The Guardian

Why is the US still fighting the civil war?

Confederate symbols have become a crucible of racial tension in the US. White nationalists claim they are important monuments – but are they just a way to rewrite an ugly history and revive the battles of the past?
White supremacist groups and counter-demonstrators clash at Charlottesville, Virginia. Photograph: Michael N/Pacific/BarcroftImages

In St Paul’s memorial church in Charlottesville, Virginia, last Friday, just up the street from where white supremacists were gathering for a torchlight rally, Cornel West explained why African Americans saw the removal of Confederate monuments as so important.

On hearing that hundreds of white supremacists were gathered in a nearby park, the civil rights leader said, with a hint of weariness: “These are chickens coming home to roost. We should have eliminated these statues a long time ago.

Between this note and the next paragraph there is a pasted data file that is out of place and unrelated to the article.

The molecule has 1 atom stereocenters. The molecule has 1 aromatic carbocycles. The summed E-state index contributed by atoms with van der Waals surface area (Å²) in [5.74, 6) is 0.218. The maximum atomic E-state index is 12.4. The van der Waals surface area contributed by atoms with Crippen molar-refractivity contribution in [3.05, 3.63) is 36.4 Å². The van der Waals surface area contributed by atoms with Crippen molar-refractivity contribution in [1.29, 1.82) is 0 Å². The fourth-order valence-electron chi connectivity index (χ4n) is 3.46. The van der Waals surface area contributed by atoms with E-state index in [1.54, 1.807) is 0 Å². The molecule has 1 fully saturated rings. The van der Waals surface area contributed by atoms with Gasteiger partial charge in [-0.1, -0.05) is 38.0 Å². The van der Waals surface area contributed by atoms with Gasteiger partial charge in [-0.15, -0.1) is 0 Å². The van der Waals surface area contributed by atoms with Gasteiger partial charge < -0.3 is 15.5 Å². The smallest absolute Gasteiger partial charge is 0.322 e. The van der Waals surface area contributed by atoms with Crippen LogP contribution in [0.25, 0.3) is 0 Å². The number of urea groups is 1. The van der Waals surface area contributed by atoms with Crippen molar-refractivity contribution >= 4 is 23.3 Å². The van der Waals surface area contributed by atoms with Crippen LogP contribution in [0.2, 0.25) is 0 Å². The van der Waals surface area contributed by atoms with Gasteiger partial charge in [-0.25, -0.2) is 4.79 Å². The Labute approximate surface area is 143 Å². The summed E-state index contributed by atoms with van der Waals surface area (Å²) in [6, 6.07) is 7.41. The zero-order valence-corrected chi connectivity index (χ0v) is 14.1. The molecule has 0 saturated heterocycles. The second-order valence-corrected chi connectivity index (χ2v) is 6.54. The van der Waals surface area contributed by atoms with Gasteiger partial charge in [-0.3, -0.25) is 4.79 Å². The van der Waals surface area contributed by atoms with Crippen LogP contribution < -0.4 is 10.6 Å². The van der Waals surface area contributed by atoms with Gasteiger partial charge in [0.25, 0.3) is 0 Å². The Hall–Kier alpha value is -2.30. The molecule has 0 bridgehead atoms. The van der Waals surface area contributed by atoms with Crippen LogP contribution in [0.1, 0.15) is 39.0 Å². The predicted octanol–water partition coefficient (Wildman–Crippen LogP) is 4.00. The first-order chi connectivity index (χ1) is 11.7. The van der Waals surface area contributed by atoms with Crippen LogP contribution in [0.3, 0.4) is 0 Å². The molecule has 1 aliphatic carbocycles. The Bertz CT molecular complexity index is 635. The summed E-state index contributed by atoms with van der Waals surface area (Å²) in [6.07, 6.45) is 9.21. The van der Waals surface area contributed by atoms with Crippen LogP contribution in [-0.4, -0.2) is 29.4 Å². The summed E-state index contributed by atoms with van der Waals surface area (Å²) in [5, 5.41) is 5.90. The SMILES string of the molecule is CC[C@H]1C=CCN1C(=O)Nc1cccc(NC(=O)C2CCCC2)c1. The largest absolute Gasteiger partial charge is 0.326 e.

“The idea that the American family has to embrace figures like [Confederate general] Robert E Lee, or Stonewall Jackson, who were fundamentally committed to enslaving black people in perpetuity … These people are not heroes.”

But figures such as Lee and Jackson are heroes to some. Their admirers include Donald Trump. In a rowdy press conference on Tuesday, he compared them to celebrated figures in American history such as presidents George Washington and Thomas Jefferson. Their admirers also include the white nationalist movement, which is currently surging in the US. The footsoldiers of that movement terrorised Charlottesville last weekend. Trump downplayed their violent excesses, saying they were merely “there to protest the taking down the statue of Robert E Lee”.

The day after the torchlight parade, a rally featuring hundreds of mostly young men in various states of paramilitary attire shut the city down. Hours later, one of their a counter-protester with his car. The next day, a planned memorial to the young woman who had been killed was shut down after “credible threats” from white nationalists.

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